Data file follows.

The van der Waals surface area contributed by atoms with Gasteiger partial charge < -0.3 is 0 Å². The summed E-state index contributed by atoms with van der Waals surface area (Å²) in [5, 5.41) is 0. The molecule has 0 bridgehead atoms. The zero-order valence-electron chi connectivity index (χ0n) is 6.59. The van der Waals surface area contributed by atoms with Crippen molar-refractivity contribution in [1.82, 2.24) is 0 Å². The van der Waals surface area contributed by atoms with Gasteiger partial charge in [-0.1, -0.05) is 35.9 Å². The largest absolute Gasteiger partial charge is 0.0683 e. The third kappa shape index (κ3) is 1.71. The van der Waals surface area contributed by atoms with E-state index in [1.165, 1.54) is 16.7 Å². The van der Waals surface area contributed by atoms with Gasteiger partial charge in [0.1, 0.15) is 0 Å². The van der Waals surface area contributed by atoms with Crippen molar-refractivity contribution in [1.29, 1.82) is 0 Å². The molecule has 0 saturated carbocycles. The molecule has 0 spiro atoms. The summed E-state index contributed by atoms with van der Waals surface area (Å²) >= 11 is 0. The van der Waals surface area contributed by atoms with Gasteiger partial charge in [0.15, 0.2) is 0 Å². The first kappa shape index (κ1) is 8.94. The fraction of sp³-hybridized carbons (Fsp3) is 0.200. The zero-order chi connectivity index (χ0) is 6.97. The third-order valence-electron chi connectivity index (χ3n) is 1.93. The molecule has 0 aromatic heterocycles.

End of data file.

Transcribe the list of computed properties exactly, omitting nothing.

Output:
The van der Waals surface area contributed by atoms with Gasteiger partial charge < -0.3 is 0 Å². The summed E-state index contributed by atoms with van der Waals surface area (Å²) in [5, 5.41) is 0. The molecule has 0 bridgehead atoms. The zero-order valence-electron chi connectivity index (χ0n) is 6.59. The van der Waals surface area contributed by atoms with Crippen molar-refractivity contribution in [1.82, 2.24) is 0 Å². The van der Waals surface area contributed by atoms with Gasteiger partial charge in [-0.1, -0.05) is 35.9 Å². The largest absolute Gasteiger partial charge is 0.0683 e. The third kappa shape index (κ3) is 1.71. The van der Waals surface area contributed by atoms with E-state index in [1.165, 1.54) is 16.7 Å². The van der Waals surface area contributed by atoms with Gasteiger partial charge in [0.1, 0.15) is 0 Å². The van der Waals surface area contributed by atoms with Crippen molar-refractivity contribution in [1.29, 1.82) is 0 Å². The molecule has 0 saturated carbocycles. The molecule has 0 spiro atoms. The summed E-state index contributed by atoms with van der Waals surface area (Å²) >= 11 is 0. The van der Waals surface area contributed by atoms with Gasteiger partial charge in [0.15, 0.2) is 0 Å². The first kappa shape index (κ1) is 8.94. The fraction of sp³-hybridized carbons (Fsp3) is 0.200. The zero-order chi connectivity index (χ0) is 6.97. The third-order valence-electron chi connectivity index (χ3n) is 1.93. The molecule has 0 aromatic heterocycles.